In a genome-wide association study reported in The Lancet Oncology, Bowden et al identified six independent variants among the PAX8, CLPTM1L, and HLA genes that were associated with risk for invasive cervical cancer or cervical intraepithelial neoplasia grade 3 (CIN3).
As stated by the investigators, “Most uterine cervical high-risk human papillomavirus infections are transient, with only a small fraction developing into cervical cancer. Family aggregation studies and heritability estimates suggest a significant inherited genetic component. Candidate gene studies and previous genome-wide association studies report associations between the HLA region and cervical cancer. Adopting a genome-wide approach, we aimed to compare genetic variation in women with invasive cervical cancer and CIN3 with that in healthy controls.”
Our results provide new evidence for the genetic susceptibility to cervical cancer, specifically the PAX8, CLPTM1L, and HLA genes, suggesting disruption in apoptotic and immune function pathways. Future studies integrating host and viral, genetic, and epigenetic variation could further elucidate complex host-viral interactions.— Bowden et al
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The genome-wide association study involved UK Biobank data on 4,769 CIN3 or invasive cervical cancer case samples and 145,545 control samples without CIN3 or invasive disease. The women in the cohort were aged 40 to 69 years at recruitment between March 2006 and October 2010. An additive univariate logistic regression model was used to analyze genetic variants associated with invasive cervical cancer or CIN3.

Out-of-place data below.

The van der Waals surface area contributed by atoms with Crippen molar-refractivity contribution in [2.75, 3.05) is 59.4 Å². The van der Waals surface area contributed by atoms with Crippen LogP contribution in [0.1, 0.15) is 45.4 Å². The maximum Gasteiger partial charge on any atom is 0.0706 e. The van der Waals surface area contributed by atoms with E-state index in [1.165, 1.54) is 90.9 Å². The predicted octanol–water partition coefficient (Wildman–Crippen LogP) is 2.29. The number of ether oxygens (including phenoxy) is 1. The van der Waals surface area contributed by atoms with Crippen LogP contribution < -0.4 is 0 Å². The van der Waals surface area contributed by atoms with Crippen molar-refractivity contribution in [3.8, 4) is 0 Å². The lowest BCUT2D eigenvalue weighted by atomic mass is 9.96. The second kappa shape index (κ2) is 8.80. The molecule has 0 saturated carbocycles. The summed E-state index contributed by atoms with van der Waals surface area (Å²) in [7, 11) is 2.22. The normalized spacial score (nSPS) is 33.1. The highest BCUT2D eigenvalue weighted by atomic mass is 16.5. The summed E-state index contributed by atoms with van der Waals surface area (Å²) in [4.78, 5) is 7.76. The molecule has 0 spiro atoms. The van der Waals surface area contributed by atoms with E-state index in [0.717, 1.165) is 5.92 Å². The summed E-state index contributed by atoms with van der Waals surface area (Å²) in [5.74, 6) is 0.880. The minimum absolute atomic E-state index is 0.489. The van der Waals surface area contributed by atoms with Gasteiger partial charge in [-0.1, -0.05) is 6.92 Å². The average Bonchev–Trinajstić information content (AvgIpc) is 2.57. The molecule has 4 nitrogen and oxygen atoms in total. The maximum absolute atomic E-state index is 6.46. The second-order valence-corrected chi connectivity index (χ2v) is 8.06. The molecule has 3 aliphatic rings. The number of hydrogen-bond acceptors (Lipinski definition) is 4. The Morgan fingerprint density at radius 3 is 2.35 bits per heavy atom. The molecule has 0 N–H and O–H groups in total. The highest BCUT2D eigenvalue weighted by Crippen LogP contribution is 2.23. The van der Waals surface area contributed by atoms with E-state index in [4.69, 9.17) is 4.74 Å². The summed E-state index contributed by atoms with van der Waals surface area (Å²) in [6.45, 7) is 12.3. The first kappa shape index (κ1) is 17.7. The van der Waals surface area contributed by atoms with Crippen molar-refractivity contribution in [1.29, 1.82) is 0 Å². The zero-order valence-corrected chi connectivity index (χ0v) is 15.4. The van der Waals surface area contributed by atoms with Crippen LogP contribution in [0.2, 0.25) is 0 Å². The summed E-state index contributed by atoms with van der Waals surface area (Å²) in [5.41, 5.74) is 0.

Among 9,600,464 assayed and imputed single-nucleotide polymorphisms, six independent variants were associated with CIN3 or invasive cervical cancer. Two of these were the novel loci rs10175462 in PAX8 (odds ratio [OR] = 0.87, P = 1.07 × 10-9) and rs27069 in CLPTM1L (OR = 0.88, P = 2.51 × 10-9). Four were previously reported signals in the HLA region: at rs9272050 in HLA-DQA1 (OR = 1.27, P = 2.51 × 10-28), rs6938453 in MICA (OR = 0.79, P = 1.97 × 10-17), rs55986091 in HLA-DQB1 (OR = 0.66, P = 6.42 × 10-22), and rs9266183 in HLA-B (OR = 0.73, P = 1.53 × 10-6).
In an independent dataset (FinnGen) including 1,648 invasive cervical cancer cases and 121,931 controls, significant associations were found for three of the single-nucleotide polymorphisms: rs10175462 in PAX8 (P = .015), rs27069 in CLPTM1L (P = 2.54 × 10-7), and rs9272050 in HLA-DQA1 (P = 7.90 × 10-8).
A Mendelian randomization was performed using established environmental risk factors and genetic variants with known effects on the risk factors, with the randomization including 62 risk factors and genetic data from three genome-wide association studies. The strongest associations with risk of cervical cancer were observed for smoking (OR = 2.46, 95% confidence interval [CI] = 1.64–3.69) and number of sexual partners (OR = 1.95, 95% CI = 1.44–2.63), with a protective effect observed for older age at first pregnancy (OR = 0.80, 95% CI = 0.68–0.95).
The investigators concluded, “Our results provide new evidence for the genetic susceptibility to cervical cancer, specifically the PAX8, CLPTM1L, and HLA genes, suggesting disruption in apoptotic and immune function pathways. Future studies integrating host and viral, genetic, and epigenetic variation could further elucidate complex host-viral interactions.”
Maria Kyrgiou, PhD, of the Institute of Reproductive and Developmental Biology, Imperial College London, is the corresponding author for The Lancet Oncology article.
Disclosure: The study was funded by the NIHR Imperial BRC Wellcome 4i Clinician Scientist Training Programme. For full disclosures of the study authors, visit thelancet.com.The content in this post has not been reviewed by the American Society of Clinical Oncology, Inc. (ASCO®) and does not necessarily reflect the ideas and opinions of ASCO®.